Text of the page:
- Aug 31, 2011
I have to admit, despite years of trying to quit, I am an addict. I have been unable to stop being a Fed Watcher ever since those heady days when Alan “they call me Mr. Glib” Greenspan had the job. Now in the latest development, one participant of a group of three that didn’t want to keep the Fed funds rate close to zero has announced he won’t oppose it again, essentially since the decision is now firmly established Fed policy. Now to be honest, as multifamily industry veterans, this is probably better news than you’d think. While some compare Fed decision making to a debate on who is the better Hollywood actor, Mickey Mouse or Donald Duck (my grandson has an influence on me), this odd announcement by Kocherlakota (rhymes with orange) really signifies he continues to disagree, but wants to play nice. Now there are two reasons for this, the first of which is he hopes to become the next Fed chair and probably the only one in history whose name looks like a typographical error, and the second is the long standing practice at the Fed of the branch chiefs on the Federal Open Market Committee to, well, play nicely.
I have been and remain highly critical of the actions of the Federal Reserve, particularly as it pertains to relationships with the Treasury Department and housing policy. While undergoing the disastrously thought out and enacted series of legislative rules that boosted home ownership to unsustainable levels, it pushed the multifamily industry into unfamiliar territory, one that eventually collapsed demand and caused rents to plummet just a few years ago. The watchword now is quantitative easing, in which the Fed, in consultation with the Treasury Department and the White House opts to push even more cash into the money supply as a means of providing stimulation and boosting the economy. There is a problem. It didn’t work before, and a newly created QE3 as it would be called is too far from any possible reality and it wouldn’t work now.
In the multifamily business, the inability of the Fed to make any difference in housing policy, even in the face of very low interest rates (the long bond would win a limbo contest at Carnivale), leads me to believe that people looking for housing will consider rental as the new choice. Between risks of home devaluation despite gains in the much-vaunted Case Shiller indices and the inability to qualify unless you can almost pay for a house with cash, any semblance of home buyer is pretty much just sitting this one out. Rental it seems is the new reality and almost everyone supports that view. So if Kocherlakota decides he still wants to agree to disagree by not bringing up his concerns about interest rates, inflation targeting and presumably housing markets, then maybe we’ll finally see a balanced housing policy after all. As for me, I’d love to see how to get ‘Kocherlakota for Fed Chief’ on a t-shirt.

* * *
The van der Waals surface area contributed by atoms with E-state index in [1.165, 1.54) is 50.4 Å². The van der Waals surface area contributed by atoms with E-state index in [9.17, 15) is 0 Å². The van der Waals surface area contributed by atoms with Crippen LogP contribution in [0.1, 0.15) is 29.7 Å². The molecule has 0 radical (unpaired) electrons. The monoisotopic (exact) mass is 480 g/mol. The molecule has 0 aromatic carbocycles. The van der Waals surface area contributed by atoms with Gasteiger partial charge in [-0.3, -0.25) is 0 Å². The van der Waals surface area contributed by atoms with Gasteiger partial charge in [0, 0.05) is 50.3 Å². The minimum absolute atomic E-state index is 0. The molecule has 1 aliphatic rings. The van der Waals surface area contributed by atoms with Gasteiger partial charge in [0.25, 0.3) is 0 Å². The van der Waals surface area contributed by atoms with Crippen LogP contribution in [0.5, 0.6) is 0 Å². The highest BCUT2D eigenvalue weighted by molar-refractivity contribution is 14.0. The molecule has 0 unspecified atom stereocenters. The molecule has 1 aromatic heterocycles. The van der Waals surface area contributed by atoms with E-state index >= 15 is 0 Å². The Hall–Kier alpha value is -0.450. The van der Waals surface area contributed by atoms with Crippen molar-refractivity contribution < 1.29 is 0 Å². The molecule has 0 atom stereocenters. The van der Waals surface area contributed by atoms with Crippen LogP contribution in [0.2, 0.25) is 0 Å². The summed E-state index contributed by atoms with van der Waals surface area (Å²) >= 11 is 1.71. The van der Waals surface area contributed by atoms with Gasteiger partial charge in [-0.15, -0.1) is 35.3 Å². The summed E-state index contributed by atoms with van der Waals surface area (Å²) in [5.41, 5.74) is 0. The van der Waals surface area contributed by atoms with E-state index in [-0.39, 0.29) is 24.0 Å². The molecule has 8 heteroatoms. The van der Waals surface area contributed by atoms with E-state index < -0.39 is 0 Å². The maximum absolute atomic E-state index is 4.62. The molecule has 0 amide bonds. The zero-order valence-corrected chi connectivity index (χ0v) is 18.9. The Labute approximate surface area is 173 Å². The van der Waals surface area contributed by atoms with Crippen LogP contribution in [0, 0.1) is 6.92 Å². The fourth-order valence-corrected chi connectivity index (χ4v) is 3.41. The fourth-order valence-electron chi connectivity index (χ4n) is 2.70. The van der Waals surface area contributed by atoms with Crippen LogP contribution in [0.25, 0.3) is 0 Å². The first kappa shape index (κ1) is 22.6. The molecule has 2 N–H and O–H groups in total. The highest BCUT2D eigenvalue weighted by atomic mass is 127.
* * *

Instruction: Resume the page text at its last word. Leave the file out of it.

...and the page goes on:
Jack Kern is a long time Fed watcher and has previously attended quite a few meetings at the offices of the Federal Reserve where he observed their economists arguing mightily about whether or not ketchup was a better condiment than mustard. It’s safe to say our country is in good hands. Jack is the managing director of Kern Investment Research, LLC in Germantown, Maryland and a recognized expert in multifamily investment markets and trends. He can be reached at firstname.lastname@example.org.